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Government, industry and outside counsel convened in New York June 22-23 at ACI’s Advanced Forum on False Claims and Qui Tam Enforcement to discuss recent trends in False Claims Act (FCA) case law and enforcement priorities. The panels addressed several developments of potential interest to health care providers, contractors that certify compliance with government cybersecurity requirements, and private equity firms that invest in and manage government contractors.
First, health care providers will not be surprised to learn that the government obtained its highest-ever total annual recovery from the industry in FY2021 – approximately 5 billion. That may reflect overall growth in FCA recoveries rather than signal the government’s focus on the health care sector in particular, as FY2021 also saw the second-highest total annual FCA recovery by the federal government – with FY2020 taking the top spot. However, the majority of the approximately 200 new FCA investigations opened by the Department of Justice in non-qui tam cases in FY2021 did not involve health care matters and instead focused on other industries.
Second, both relator- and defense-side counsel agree that cybersecurity failures present a new and emerging FCA enforcement risk. The department’s announcement of its Civil Cyber-Fraud Initiative last fall was intended to serve as a wake-up call to all government contractors that interface with sensitive government information and critical systems, along with private individual information such as HIPAA-protected materials. The consensus among panelists was that FCA enforcement will soon extend beyond those companies that contract directly with the federal government to provide cybersecurity services, and will sweep in companies that contract with the government for other products or services and certify compliance with government cybersecurity protocols, whether by contract or through regulation. Relators’ counsel contend that potential plaintiffs are uncovering evidence of “basic” cybersecurity failures at their employers (such as the failure to password protect a company-issued laptop containing sensitive government information) and reporting that they are understaffed and undertrained in appropriate cybersecurity protocols. Counsel posit a real FCA risk for any government contractor that fails to have systems in place to monitor and respond promptly to cybersecurity incidents.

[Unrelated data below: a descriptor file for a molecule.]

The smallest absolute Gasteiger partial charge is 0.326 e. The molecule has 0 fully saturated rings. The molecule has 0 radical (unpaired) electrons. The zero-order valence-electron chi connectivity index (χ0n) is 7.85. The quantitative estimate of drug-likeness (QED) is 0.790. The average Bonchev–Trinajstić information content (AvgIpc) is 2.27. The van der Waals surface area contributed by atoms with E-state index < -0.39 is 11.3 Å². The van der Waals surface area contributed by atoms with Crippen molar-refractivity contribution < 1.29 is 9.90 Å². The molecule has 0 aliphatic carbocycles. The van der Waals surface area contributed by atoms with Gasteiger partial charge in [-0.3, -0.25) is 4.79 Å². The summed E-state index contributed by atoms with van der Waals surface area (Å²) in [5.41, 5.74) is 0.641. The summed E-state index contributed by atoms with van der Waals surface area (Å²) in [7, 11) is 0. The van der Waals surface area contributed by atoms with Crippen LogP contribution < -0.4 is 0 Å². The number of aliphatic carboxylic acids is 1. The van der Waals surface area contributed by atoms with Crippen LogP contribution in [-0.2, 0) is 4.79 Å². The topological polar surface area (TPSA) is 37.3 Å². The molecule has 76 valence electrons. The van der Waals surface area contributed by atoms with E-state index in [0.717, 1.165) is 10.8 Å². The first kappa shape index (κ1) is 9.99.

Third, another emerging area for FCA enforcement relates to private equity. PE firms that purchase government contractors are increasingly finding themselves the target of government enforcement efforts, along with the contractors they manage. DOJ has settled FCA claims against PE firms when it was able to plausibly allege some sort of involvement in, agreement to or knowledge by the PE firm of the contractor’s misconduct. Government counsel may look closely at prospectus documents, investment decisions and especially due diligence materials as important evidence to demonstrate participation by PE firms in the underlying FCA scheme.
Finally, government panelists confirmed that the DOJ’s latest policy on cooperation credit, announced by Deputy Attorney General Lisa Monaco in October 2021, restored prior department guidance that sought to incentivize disclosure and cooperation by potential FCA defendants. Potential targets will receive maximum cooperation credit by voluntarily disclosing misconduct and can receive partial credit by cooperating in other meaningful ways. DOJ Deputy Assistant Attorney General Michael Granston reported recent instances of cooperating companies settling FCA matters with the government for reduced amounts based on the application of 1.2, 1.5 and 1.6 multipliers – all reductions from the default double damages multiplier. Of course, the government’s provision of cooperation credit in any particular case varies significantly based on the facts and circumstances of the defendant’s cooperation, but also seemingly on whether the case is run out of Main Justice or a local US attorney’s office. The DOJ apparently does not internally track how consistently its prosecutors apply cooperation credit guidance in practice.
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